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William F. Fox, Lt. Col. U. S. V., Regimental Losses in the American Civil War, 1861-1865: A Treatise on the extent and nature of the mortuary losses in the Union regiments, with full and exhaustive statistics compiled from the official records on file in the state military bureaus and at Washington 41 1 Browse Search
William Swinton, Campaigns of the Army of the Potomac 22 4 Browse Search
Adam Badeau, Grant in peace: from Appomattox to Mount McGregor, a personal memoir 12 0 Browse Search
Southern Historical Society Papers, Volume 32. (ed. Reverend J. William Jones) 9 3 Browse Search
Joshua Lawrence Chamberlain, The Passing of the Armies: The Last Campaign of the Armies. 9 3 Browse Search
Edward Porter Alexander, Military memoirs of a Confederate: a critical narrative 8 0 Browse Search
The Daily Dispatch: October 25, 1864., [Electronic resource] 6 0 Browse Search
A. J. Bennett, private , First Massachusetts Light Battery, The story of the First Massachusetts Light Battery , attached to the Sixth Army Corps : glance at events in the armies of the Potomac and Shenandoah, from the summer of 1861 to the autumn of 1864. 6 0 Browse Search
Southern Historical Society Papers, Volume 33. (ed. Reverend J. William Jones) 4 0 Browse Search
John D. Billings, The history of the Tenth Massachusetts battery of light artillery in the war of the rebellion 4 0 Browse Search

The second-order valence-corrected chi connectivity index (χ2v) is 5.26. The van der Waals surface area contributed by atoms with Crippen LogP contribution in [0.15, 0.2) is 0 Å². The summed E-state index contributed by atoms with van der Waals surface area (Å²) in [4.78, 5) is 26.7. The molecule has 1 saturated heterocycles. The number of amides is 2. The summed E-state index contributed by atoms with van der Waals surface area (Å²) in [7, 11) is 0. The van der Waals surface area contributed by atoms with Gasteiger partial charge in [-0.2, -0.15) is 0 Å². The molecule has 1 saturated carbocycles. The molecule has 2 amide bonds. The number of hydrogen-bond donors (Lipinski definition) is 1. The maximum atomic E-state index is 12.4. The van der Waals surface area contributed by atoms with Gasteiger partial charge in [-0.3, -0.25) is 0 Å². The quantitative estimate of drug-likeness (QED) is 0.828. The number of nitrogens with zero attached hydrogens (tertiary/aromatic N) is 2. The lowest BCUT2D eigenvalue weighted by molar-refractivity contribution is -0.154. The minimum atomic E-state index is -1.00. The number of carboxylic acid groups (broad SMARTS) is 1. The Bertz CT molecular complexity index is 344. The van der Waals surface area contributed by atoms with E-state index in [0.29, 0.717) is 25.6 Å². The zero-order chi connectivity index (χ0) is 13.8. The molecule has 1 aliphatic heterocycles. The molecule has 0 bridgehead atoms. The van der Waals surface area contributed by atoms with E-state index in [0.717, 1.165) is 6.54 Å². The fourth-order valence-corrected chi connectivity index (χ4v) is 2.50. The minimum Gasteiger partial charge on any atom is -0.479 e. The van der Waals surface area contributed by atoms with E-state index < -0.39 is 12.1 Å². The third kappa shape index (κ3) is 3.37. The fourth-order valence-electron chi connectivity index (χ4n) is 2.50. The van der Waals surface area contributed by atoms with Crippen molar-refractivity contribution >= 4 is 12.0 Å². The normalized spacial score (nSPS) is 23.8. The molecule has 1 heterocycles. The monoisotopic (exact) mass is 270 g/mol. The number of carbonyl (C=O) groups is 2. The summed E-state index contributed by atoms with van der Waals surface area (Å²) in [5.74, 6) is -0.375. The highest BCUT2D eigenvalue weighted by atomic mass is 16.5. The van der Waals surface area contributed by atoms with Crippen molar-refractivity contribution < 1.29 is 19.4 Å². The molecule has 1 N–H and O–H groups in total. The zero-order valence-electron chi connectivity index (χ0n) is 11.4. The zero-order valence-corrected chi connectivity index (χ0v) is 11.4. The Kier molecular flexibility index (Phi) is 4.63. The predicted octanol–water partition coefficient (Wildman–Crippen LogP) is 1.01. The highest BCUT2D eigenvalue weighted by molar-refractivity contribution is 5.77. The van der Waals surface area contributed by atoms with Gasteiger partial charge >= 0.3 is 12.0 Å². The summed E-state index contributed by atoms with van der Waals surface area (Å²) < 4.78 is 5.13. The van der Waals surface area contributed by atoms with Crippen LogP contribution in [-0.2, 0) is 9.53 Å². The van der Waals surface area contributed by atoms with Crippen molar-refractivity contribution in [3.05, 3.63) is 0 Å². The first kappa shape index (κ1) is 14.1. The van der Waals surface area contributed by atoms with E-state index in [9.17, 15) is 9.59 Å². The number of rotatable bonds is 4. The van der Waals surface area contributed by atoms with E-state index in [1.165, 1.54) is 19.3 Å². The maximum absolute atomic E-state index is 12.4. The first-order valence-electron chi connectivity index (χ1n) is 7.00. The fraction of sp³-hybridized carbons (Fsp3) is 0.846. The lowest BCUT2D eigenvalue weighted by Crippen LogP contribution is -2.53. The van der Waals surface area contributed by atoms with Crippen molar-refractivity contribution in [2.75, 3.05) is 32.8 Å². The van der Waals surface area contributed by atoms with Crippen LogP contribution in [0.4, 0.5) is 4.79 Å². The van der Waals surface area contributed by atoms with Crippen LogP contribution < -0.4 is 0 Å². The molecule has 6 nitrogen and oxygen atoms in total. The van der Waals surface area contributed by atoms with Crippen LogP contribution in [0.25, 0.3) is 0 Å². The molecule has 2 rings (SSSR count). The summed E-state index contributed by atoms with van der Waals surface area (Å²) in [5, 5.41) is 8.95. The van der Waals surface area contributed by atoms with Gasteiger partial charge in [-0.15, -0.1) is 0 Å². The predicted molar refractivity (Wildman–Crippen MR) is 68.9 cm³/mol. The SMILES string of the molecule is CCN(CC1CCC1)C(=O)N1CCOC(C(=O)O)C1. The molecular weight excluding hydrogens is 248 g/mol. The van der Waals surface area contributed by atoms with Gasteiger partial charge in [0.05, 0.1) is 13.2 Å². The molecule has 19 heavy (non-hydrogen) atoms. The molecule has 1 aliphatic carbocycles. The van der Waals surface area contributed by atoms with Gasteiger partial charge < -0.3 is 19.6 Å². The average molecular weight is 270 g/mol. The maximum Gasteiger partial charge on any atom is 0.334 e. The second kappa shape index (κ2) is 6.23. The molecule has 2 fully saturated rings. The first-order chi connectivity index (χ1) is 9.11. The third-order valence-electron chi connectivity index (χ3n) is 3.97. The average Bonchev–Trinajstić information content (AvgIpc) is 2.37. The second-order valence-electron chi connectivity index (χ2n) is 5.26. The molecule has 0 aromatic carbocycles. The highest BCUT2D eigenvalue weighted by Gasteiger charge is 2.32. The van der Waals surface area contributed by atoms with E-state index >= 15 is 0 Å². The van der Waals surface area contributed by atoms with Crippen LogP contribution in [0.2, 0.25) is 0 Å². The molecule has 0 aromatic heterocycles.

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of the Union line, was pressed thus far forward. Night came on, however, before full dispositions were made, and at dawn of the 10th it was too late, as the train had gone by. Nevertheless, Gen. Hancock continued his forward demonstration. The plan of placing the army at Spottsylvania Court House between Lee and Richmond had failed, The cavalry escort of Gen. Meade blocked Warren's way an hour and a half at Todd's Tavern, and two miles beyond he was retarded by waiting three hours for Merritt's cavalry to clear his way. They gave it up about 6 A. M. of the 10th, and got out of his way. But these delays had given Longstreet's column, under Anderson, time to arrive and head him off, which they did at Ajsop's Farm.—Warren: Notes on the Rapidan Campaign. and now the two antagonists once more confronted each other in long extended lines of battle. The morning was ushered in by heavy cannonading, both sides seeming glad of the opportunity to thunder their defiance at one another th
Camp Stanton, 18, 23, 31, 39. Camp Stanton, Barry, 38, 39, 42, 43, 44, 45, 48, 49, 50, 78, 79, 101, 104. Camp Stanton, Davis, 62, 65, 73. Camp Stanton, Heintzelman, 62, 79. Campbell, Michael, 205, 206, 207, 350, 403, 404, 406. Carr, Gen. J. B., 179. Carr, John H., 207, 350, 398. Carr, Patrick, 351. Carter, Theo. A., 203, 204, 207, 350. Castle Thunder, 189, 430. Cavalry, Scott's Nine Hundred, 52, 60, 93. Cavalry, Sixth Michigan, 69. Cavalry, Stuart's, 138. Cavalry, Merritt's, 228. Cavalry, Gregg's, 345, 372, 375, 391. Cavalry, Hampton's, 324, 363, 374. Cavalry, First Mass., 379. Chancellorsville, 65, 213, 214. Chapin's Bluff, 297. Childs, Jona. E., 47. Childs, Dr., 72. Chase, Chas. L., 148, 151, 202, 209. Chase, Frank A., 48, 81, 87, 109, 151, 163, 409. Chase, Harrison, 81, 82, 83, 85, 116, 149, 163, 407, 408, 409. Church, Edwin H., 303, 305. Church, Massaponax, 243. Church, Dunker, 107. Church, Karmel, 245. Church, Bethesda,